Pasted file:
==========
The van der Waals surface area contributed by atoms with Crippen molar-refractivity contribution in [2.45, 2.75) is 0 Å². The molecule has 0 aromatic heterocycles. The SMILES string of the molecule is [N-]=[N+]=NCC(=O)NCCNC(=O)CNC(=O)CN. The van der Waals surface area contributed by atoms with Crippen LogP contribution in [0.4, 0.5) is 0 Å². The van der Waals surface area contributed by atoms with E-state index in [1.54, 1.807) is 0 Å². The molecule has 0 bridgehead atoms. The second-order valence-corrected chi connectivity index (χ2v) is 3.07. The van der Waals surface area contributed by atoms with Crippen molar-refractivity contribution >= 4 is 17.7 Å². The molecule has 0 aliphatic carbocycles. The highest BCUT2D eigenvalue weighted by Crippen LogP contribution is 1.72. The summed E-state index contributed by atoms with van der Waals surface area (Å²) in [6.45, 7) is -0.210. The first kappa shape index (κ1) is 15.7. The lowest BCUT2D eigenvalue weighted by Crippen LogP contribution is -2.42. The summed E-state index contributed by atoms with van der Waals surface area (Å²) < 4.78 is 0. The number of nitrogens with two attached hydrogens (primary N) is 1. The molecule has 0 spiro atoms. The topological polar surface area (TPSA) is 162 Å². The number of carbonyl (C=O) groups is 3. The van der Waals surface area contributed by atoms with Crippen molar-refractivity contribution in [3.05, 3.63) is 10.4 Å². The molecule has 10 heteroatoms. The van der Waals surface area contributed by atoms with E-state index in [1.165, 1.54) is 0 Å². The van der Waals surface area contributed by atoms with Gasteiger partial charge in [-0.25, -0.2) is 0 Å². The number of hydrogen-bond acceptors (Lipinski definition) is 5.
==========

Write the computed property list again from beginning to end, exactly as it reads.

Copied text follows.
The van der Waals surface area contributed by atoms with Crippen molar-refractivity contribution in [2.45, 2.75) is 0 Å². The molecule has 0 aromatic heterocycles. The SMILES string of the molecule is [N-]=[N+]=NCC(=O)NCCNC(=O)CNC(=O)CN. The van der Waals surface area contributed by atoms with Crippen LogP contribution in [0.4, 0.5) is 0 Å². The van der Waals surface area contributed by atoms with E-state index in [1.54, 1.807) is 0 Å². The molecule has 0 bridgehead atoms. The second-order valence-corrected chi connectivity index (χ2v) is 3.07. The van der Waals surface area contributed by atoms with Crippen molar-refractivity contribution >= 4 is 17.7 Å². The molecule has 0 aliphatic carbocycles. The highest BCUT2D eigenvalue weighted by Crippen LogP contribution is 1.72. The summed E-state index contributed by atoms with van der Waals surface area (Å²) in [6.45, 7) is -0.210. The first kappa shape index (κ1) is 15.7. The lowest BCUT2D eigenvalue weighted by Crippen LogP contribution is -2.42. The summed E-state index contributed by atoms with van der Waals surface area (Å²) < 4.78 is 0. The number of nitrogens with two attached hydrogens (primary N) is 1. The molecule has 0 spiro atoms. The topological polar surface area (TPSA) is 162 Å². The number of carbonyl (C=O) groups is 3. The van der Waals surface area contributed by atoms with Crippen molar-refractivity contribution in [3.05, 3.63) is 10.4 Å². The molecule has 10 heteroatoms. The van der Waals surface area contributed by atoms with E-state index in [1.165, 1.54) is 0 Å². The van der Waals surface area contributed by atoms with Gasteiger partial charge in [-0.25, -0.2) is 0 Å². The number of hydrogen-bond acceptors (Lipinski definition) is 5.